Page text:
There is theoretically no maximum number of consecutive images in continuous-advance mode. As soon as there is enough space in the buffer memory for another image, the Nikon D100 releases the shutter again. Very well thought out is the display of the remaining buffer memory in the viewfinder and on the LCD display. As soon as you press the shutter button, you get an estimate of how many images there is at least space for in the buffer memory.
The camera always starts with the smallest possible number of images; there are no nasty surprises. At the highest resolution and in JPEG format, the trigger blocked after five to seven consecutive images. It takes much longer for the camera to stop working because the batteries are exhausted.
Since the largest power consumer in digital SLR cameras, namely the LCD color screen, is not in operation in recording mode and the focal length adjustment is not electrical but manual via a rotating ring, digital SLRs make do with relatively little energy. And the lithium-ion battery in the Nikon D100 even has a lot to offer. The EN-EL3 battery, which is very similar in shape and size to Canon BP and Panasonic/Leica batteries, has a voltage of 7.4 V at 1,400 mAh.
This gives a rich 10.4 Wh or – expressed in images – at least 600 images. With careful handling of the LCD color screen and the built-in flash, you should easily be able to take at least 800 pictures. Afterward, it only takes about two hours on the included MH-18 quick charger to fully recharge the battery.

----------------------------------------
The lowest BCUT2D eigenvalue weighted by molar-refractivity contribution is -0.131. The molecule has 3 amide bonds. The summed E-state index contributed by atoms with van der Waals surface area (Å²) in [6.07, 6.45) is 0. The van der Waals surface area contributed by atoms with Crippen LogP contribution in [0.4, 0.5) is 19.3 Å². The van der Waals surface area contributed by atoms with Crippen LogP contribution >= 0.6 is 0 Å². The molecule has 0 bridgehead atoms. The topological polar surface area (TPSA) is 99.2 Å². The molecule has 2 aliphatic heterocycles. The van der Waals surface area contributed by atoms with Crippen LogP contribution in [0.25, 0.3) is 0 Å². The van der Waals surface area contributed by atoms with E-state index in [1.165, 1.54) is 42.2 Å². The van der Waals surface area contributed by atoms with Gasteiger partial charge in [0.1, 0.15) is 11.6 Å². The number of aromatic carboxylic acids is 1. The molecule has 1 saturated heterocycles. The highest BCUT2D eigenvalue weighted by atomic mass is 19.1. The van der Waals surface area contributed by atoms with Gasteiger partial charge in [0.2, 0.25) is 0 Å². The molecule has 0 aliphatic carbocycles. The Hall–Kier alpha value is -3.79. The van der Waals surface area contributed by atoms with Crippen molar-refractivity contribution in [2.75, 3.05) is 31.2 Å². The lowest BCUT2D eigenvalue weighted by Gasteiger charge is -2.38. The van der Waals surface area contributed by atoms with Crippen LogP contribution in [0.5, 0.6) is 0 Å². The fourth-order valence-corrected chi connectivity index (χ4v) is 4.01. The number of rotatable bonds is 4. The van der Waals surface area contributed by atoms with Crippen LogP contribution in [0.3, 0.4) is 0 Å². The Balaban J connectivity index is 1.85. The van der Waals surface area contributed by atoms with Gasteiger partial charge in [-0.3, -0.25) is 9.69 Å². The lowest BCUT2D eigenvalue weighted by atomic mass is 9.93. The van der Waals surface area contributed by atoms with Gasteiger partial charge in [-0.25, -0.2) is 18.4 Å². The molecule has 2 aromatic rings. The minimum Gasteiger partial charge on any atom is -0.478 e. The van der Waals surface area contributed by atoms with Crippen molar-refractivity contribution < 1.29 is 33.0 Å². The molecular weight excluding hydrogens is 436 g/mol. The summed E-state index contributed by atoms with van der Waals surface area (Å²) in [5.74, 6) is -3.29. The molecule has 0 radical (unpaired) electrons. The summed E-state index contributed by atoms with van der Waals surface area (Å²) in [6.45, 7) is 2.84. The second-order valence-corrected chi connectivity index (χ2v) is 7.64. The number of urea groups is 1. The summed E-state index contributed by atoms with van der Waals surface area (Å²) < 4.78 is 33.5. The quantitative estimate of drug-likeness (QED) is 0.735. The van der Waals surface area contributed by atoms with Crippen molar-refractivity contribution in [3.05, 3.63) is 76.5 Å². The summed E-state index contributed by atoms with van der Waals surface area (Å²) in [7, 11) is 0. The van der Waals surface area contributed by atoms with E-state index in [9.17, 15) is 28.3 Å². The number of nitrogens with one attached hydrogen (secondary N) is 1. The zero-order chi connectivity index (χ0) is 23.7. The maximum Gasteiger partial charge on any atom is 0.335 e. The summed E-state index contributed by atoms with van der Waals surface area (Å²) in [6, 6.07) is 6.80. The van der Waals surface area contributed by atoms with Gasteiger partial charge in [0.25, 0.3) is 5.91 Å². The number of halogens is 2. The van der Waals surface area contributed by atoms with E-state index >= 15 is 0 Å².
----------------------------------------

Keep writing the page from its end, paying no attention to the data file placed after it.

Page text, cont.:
Twice the number of images can be captured with the optional MB-Nikon D100 battery handle. This not only ensures that the Nikon D100 sits even better in the hand and looks more professional, but also accommodates two EN-EL3 batteries or alternatively six mignon batteries. The additional handle also has everything you need to operate the camera comfortably in portrait mode: a portrait shutter release, an AF memory button, and two additional dials.
A microphone and speaker on the MB-Nikon D100 adds the ability to record voice memos to the Nikon D100, and a 10-pin dedicated connector allows a remote shutter release or other external control devices to be connected – all of which, as mentioned, is not on the camera itself but on the optional MB-Nikon D100 battery handle, which costs around 400 dollars.
The camera itself only offers a switchable PAL/NTSC video output, a power supply connection and a USB interface. As already with the Canon EOS D60, we have to criticize Nikon’s choice of a simple USB interface.
Even though most Nikon D100 owners will use an external card-drive anyway, the Nikon D100 should be able to scoop the 6-megapixel files, which after all “weigh” between 2.4 and 17 MBytes (JPEG-Fine; TIFF), onto the hard drive fairly quickly even without accessories.
The transfer of for example 30 images in RAW/NEF format (with an average of 9,3 MByte per image in the midfield between TIFF and JPEG) via the USB interface takes more than three minutes. Maybe not fast enough for a “roving reporter”. At least USB 2.0 Hi-Speed or Firewire (as with the Fujifilm FinePix S2 Pro) should be a given with a 3.000 $ camera like the Nikon D100. Apart from that, there is hardly anything else to criticize about the Nikon D100.
Conclusions: Is The Nikon D100 Worth It?